Around the 1930s, Brazil and Latin American began following the process of Import Substitution Industrialization, which lasted until the end of the 1980s. The ISI policies devaluated the currency in order to boost exports and discourage imports, followed by adopting different exchange rates for goods (Watkins). ISI in Brazil had an interesting effect; it created a three-prong system of governmental, private, and foreign capital being directed at the infrastructure and heavy industry, manufacturing, and the production of durable goods. The program worked at first, but then became a serious economic problem. When the 1980s came around Brazil realized that ISI policies lead to inefficient industries because of their lack of exposure to international competition, the policies ignored the rural sector, and finally limiting the local producers. Following the end of the ISI policies, Brazil went through many plans to correc...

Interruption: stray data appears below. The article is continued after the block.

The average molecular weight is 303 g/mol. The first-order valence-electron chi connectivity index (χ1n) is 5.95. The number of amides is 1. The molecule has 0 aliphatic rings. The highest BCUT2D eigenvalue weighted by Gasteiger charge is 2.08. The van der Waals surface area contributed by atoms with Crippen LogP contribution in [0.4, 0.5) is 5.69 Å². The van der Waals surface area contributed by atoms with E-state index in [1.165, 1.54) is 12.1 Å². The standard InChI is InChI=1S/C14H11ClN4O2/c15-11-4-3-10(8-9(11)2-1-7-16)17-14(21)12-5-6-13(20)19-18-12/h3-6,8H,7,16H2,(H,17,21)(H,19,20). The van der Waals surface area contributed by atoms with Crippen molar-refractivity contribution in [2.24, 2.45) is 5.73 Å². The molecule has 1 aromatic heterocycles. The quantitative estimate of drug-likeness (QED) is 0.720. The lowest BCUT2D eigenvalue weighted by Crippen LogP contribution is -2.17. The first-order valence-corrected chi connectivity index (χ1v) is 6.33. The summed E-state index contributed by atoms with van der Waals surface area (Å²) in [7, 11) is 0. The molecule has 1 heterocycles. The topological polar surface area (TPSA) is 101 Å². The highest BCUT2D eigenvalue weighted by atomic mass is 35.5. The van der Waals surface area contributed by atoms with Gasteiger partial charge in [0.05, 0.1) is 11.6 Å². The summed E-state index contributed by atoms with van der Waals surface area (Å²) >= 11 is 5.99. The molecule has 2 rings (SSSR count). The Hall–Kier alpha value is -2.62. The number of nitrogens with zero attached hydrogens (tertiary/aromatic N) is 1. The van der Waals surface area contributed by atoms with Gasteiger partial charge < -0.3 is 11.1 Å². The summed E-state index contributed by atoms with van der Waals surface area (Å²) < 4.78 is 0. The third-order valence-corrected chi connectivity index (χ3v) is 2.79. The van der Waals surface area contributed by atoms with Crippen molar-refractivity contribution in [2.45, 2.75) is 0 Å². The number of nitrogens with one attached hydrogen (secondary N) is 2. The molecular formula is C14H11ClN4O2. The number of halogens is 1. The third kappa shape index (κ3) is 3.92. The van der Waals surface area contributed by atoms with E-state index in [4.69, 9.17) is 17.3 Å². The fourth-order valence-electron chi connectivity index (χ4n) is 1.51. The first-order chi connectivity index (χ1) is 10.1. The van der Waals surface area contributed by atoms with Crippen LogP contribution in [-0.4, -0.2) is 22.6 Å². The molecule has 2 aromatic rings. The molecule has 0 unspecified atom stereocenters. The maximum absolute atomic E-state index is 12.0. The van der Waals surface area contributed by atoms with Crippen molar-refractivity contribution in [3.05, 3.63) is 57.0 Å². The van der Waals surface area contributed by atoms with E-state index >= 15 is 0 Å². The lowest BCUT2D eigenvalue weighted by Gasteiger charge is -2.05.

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Smale, Will. "Brazil's Economy Marching to Samba Beat." BBC News. BBC, 01 Aug. 2012.
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"Trade Policy in Brazil." The Economist Intelligence Unit (2011): 1-15. Web.
Watkins, Thayer. "The Economic History of Brazil." The Economic History of Brazil. San Jose
State University, 17 Oct. 2000. Web. 11 March 2014.
"World Economic Outlook Database October 2012." World Economic Outlook Database.
International Monetary Fund, n.d. Web. 11 March 2014.
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